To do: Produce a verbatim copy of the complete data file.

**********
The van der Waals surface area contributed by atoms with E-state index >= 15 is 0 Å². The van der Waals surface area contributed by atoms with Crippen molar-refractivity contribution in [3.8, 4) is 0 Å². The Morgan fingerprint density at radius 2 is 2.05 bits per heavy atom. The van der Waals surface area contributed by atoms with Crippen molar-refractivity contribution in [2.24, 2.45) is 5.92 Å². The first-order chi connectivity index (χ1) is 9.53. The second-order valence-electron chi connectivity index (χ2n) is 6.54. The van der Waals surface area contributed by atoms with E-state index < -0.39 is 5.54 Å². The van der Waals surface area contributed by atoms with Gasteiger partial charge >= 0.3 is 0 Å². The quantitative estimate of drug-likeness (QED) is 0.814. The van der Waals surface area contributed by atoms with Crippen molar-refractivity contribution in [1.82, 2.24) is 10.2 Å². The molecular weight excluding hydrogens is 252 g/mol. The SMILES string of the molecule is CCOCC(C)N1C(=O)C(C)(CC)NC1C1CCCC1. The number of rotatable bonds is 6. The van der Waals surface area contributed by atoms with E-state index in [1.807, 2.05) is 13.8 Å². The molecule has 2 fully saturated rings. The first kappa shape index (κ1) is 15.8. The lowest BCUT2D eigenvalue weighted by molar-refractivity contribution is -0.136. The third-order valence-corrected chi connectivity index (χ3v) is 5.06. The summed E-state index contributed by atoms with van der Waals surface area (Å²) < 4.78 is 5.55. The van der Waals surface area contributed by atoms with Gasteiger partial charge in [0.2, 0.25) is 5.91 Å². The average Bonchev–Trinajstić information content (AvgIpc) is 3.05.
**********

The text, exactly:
The van der Waals surface area contributed by atoms with E-state index >= 15 is 0 Å². The van der Waals surface area contributed by atoms with Crippen molar-refractivity contribution in [3.8, 4) is 0 Å². The Morgan fingerprint density at radius 2 is 2.05 bits per heavy atom. The van der Waals surface area contributed by atoms with Crippen molar-refractivity contribution in [2.24, 2.45) is 5.92 Å². The first-order chi connectivity index (χ1) is 9.53. The second-order valence-electron chi connectivity index (χ2n) is 6.54. The van der Waals surface area contributed by atoms with E-state index < -0.39 is 5.54 Å². The van der Waals surface area contributed by atoms with Gasteiger partial charge >= 0.3 is 0 Å². The quantitative estimate of drug-likeness (QED) is 0.814. The van der Waals surface area contributed by atoms with Crippen molar-refractivity contribution in [1.82, 2.24) is 10.2 Å². The molecular weight excluding hydrogens is 252 g/mol. The SMILES string of the molecule is CCOCC(C)N1C(=O)C(C)(CC)NC1C1CCCC1. The number of rotatable bonds is 6. The van der Waals surface area contributed by atoms with E-state index in [1.807, 2.05) is 13.8 Å². The molecule has 2 fully saturated rings. The first kappa shape index (κ1) is 15.8. The lowest BCUT2D eigenvalue weighted by molar-refractivity contribution is -0.136. The third-order valence-corrected chi connectivity index (χ3v) is 5.06. The summed E-state index contributed by atoms with van der Waals surface area (Å²) < 4.78 is 5.55. The van der Waals surface area contributed by atoms with Gasteiger partial charge in [0.2, 0.25) is 5.91 Å². The average Bonchev–Trinajstić information content (AvgIpc) is 3.05.